As you remember the landing on the moon, lift your eyes higher to the Creator of it all. Truly, creation declares His praises and reminds us to take head to His Word.

“The heavens declare the glory of God; and the firmament sheweth his handywork. Day unto day uttereth speech, and night unto night sheweth knowledge. There is no speech nor language, where their voice is not heard.” Psalm 19:1–3 (kjv)

Note: Our upcoming Algebra 2 book will give students the opportunity to explore consistencies such as  and see more up closely how math helps us describe God’s creation, pointing us to the Creator. Be sure to check out the math curriculum we offer for other grades too!

Story: Why Did You Give Me This?


Ryan looked up from the pages of the how-to-code book with a sigh. This was sooooo hard! His eyes wandered out the window to where his brothers were throwing a ball their father had given them. Why couldn’t his father have given him something easy to use too? He was frustrated…and afraid of failing.

“I gave you just what you need.” Ryan’s father’s voice startled him. Ryan had forgotten his father was sitting right there.

“It’s just so hard,” Ryan muttered.

His father smiled. “Of course it is. You know, I never expected you to do it alone. I’m right here and can help you.”

Ryan looked back at the frustrating coding pages. He would try again…this time, with his father’s help.

The book was still tough, but it made such a difference to do it with his father! A  strange thing began to happen. He began to actually enjoy his coding assignment and become thankful his father had given him it. Truly, his father had known what was best!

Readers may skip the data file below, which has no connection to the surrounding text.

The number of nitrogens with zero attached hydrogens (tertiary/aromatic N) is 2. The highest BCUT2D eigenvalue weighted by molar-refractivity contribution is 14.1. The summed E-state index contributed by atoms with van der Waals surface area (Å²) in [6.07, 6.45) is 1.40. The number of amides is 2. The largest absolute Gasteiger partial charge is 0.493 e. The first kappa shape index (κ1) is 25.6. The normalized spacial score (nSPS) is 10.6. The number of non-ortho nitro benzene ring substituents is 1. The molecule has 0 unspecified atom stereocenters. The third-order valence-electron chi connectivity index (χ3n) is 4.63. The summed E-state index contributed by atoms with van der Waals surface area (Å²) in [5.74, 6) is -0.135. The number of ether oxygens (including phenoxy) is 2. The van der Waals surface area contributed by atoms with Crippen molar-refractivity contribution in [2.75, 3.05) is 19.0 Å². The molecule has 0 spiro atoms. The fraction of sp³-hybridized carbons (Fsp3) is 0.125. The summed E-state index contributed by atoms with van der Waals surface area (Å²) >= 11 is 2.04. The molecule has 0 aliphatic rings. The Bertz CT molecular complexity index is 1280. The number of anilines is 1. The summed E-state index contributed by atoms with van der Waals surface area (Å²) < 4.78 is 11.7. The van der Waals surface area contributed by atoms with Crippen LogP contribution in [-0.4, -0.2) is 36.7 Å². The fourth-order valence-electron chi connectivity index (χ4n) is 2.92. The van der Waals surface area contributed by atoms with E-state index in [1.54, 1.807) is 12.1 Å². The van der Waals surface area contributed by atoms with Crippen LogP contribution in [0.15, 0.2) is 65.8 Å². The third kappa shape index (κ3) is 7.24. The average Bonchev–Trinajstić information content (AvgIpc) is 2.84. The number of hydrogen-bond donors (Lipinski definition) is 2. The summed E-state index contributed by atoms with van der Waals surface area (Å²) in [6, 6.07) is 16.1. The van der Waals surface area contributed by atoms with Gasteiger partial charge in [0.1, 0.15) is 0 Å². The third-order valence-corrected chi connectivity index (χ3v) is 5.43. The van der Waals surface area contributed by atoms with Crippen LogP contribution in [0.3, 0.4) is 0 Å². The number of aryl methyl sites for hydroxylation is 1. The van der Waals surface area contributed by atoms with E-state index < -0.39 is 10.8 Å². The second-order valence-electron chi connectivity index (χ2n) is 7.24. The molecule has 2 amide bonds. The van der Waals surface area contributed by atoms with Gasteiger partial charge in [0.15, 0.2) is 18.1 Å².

“Whatever you do in word or deed, do all in the name of the Lord Jesus, giving thanks through Him to God the Father.” Colossians 3:17 (NASB)

“Whoever speaks, is to do so as one who is speaking the utterances of God; whoever serves is to do so as one who is serving by the strength which God supplies; so that in all things God may be glorified through Jesus Christ, to whom belongs the glory and dominion forever and ever. Amen.” 1 Peter 4:11 (NASB)


Algebra, Giraffes, and God’s Handiwork

The following is adapted from the new Algebra 2 program we’re writing; check out our store for other math curriculum that will help math come alive for your students.

Ready for a glimpse of God’s handiwork as we apply algebra out of a textbook? Well, here we go! We’re going to look at how blood pressure relates to the distance from the heart.

heartFirst off, here’s a basic definition of blood pressure from Blood Pressure UK: “When your heart beats, it pumps blood round your body to give it the energy and oxygen it needs. As the blood moves, it pushes against the sides of the blood vessels. The strength of this pushing is your blood pressure.”[1]